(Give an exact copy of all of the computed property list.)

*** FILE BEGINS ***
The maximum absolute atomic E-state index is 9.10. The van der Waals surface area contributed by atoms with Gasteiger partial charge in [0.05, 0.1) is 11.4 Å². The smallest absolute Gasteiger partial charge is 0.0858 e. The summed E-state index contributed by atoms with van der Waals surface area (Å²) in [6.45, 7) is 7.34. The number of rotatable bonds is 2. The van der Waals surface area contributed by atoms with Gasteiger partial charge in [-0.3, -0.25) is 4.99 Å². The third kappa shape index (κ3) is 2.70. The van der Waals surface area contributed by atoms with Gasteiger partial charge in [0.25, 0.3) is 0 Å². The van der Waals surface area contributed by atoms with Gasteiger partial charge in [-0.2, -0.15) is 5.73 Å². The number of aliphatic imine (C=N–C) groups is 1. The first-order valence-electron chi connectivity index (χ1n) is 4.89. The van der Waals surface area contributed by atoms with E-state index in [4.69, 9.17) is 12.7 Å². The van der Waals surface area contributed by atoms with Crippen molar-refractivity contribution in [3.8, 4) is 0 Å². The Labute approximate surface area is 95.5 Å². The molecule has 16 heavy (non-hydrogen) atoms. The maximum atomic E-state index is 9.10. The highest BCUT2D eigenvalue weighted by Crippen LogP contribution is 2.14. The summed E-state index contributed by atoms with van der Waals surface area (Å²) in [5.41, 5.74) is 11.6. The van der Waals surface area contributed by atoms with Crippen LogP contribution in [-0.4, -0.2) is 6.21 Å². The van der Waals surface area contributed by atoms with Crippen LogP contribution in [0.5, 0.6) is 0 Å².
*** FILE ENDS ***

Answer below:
The maximum absolute atomic E-state index is 9.10. The van der Waals surface area contributed by atoms with Gasteiger partial charge in [0.05, 0.1) is 11.4 Å². The smallest absolute Gasteiger partial charge is 0.0858 e. The summed E-state index contributed by atoms with van der Waals surface area (Å²) in [6.45, 7) is 7.34. The number of rotatable bonds is 2. The van der Waals surface area contributed by atoms with Gasteiger partial charge in [-0.3, -0.25) is 4.99 Å². The third kappa shape index (κ3) is 2.70. The van der Waals surface area contributed by atoms with Gasteiger partial charge in [0.25, 0.3) is 0 Å². The van der Waals surface area contributed by atoms with Gasteiger partial charge in [-0.2, -0.15) is 5.73 Å². The number of aliphatic imine (C=N–C) groups is 1. The first-order valence-electron chi connectivity index (χ1n) is 4.89. The van der Waals surface area contributed by atoms with E-state index in [4.69, 9.17) is 12.7 Å². The van der Waals surface area contributed by atoms with Crippen molar-refractivity contribution in [3.8, 4) is 0 Å². The Labute approximate surface area is 95.5 Å². The molecule has 16 heavy (non-hydrogen) atoms. The maximum atomic E-state index is 9.10. The highest BCUT2D eigenvalue weighted by Crippen LogP contribution is 2.14. The summed E-state index contributed by atoms with van der Waals surface area (Å²) in [5.41, 5.74) is 11.6. The van der Waals surface area contributed by atoms with Crippen LogP contribution in [-0.4, -0.2) is 6.21 Å². The van der Waals surface area contributed by atoms with Crippen LogP contribution in [0.5, 0.6) is 0 Å².